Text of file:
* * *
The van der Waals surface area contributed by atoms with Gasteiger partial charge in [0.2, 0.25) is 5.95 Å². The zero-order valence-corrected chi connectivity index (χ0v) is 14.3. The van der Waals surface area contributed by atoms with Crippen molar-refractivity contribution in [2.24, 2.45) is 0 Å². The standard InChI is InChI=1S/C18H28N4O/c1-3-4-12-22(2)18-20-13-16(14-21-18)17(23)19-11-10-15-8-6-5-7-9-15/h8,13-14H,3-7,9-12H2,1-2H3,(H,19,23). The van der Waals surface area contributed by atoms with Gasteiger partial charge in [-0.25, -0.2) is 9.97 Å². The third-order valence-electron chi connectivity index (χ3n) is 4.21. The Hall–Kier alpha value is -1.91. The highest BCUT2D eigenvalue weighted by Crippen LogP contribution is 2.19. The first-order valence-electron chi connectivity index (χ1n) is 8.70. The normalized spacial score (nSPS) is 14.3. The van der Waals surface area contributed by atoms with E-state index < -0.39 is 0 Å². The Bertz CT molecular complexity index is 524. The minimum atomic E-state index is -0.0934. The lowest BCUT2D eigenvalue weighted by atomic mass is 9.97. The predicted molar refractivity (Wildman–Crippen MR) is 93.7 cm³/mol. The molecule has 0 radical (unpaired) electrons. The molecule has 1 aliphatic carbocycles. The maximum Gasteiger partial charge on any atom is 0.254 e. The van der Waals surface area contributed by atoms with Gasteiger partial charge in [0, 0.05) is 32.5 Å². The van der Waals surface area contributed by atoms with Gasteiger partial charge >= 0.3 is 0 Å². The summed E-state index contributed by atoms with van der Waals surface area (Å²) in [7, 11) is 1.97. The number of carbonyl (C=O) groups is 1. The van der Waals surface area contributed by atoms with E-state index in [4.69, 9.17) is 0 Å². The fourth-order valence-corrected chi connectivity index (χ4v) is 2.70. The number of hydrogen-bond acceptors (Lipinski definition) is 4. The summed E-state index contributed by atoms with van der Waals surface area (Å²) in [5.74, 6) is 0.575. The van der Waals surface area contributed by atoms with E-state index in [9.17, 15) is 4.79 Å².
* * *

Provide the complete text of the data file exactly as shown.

The van der Waals surface area contributed by atoms with Gasteiger partial charge in [0.2, 0.25) is 5.95 Å². The zero-order valence-corrected chi connectivity index (χ0v) is 14.3. The van der Waals surface area contributed by atoms with Crippen molar-refractivity contribution in [2.24, 2.45) is 0 Å². The standard InChI is InChI=1S/C18H28N4O/c1-3-4-12-22(2)18-20-13-16(14-21-18)17(23)19-11-10-15-8-6-5-7-9-15/h8,13-14H,3-7,9-12H2,1-2H3,(H,19,23). The van der Waals surface area contributed by atoms with Gasteiger partial charge in [-0.25, -0.2) is 9.97 Å². The third-order valence-electron chi connectivity index (χ3n) is 4.21. The Hall–Kier alpha value is -1.91. The highest BCUT2D eigenvalue weighted by Crippen LogP contribution is 2.19. The first-order valence-electron chi connectivity index (χ1n) is 8.70. The normalized spacial score (nSPS) is 14.3. The van der Waals surface area contributed by atoms with E-state index < -0.39 is 0 Å². The Bertz CT molecular complexity index is 524. The minimum atomic E-state index is -0.0934. The lowest BCUT2D eigenvalue weighted by atomic mass is 9.97. The predicted molar refractivity (Wildman–Crippen MR) is 93.7 cm³/mol. The molecule has 0 radical (unpaired) electrons. The molecule has 1 aliphatic carbocycles. The maximum Gasteiger partial charge on any atom is 0.254 e. The van der Waals surface area contributed by atoms with Gasteiger partial charge in [0, 0.05) is 32.5 Å². The van der Waals surface area contributed by atoms with Gasteiger partial charge >= 0.3 is 0 Å². The summed E-state index contributed by atoms with van der Waals surface area (Å²) in [7, 11) is 1.97. The number of carbonyl (C=O) groups is 1. The van der Waals surface area contributed by atoms with E-state index in [4.69, 9.17) is 0 Å². The fourth-order valence-corrected chi connectivity index (χ4v) is 2.70. The number of hydrogen-bond acceptors (Lipinski definition) is 4. The summed E-state index contributed by atoms with van der Waals surface area (Å²) in [5.74, 6) is 0.575. The van der Waals surface area contributed by atoms with E-state index in [9.17, 15) is 4.79 Å².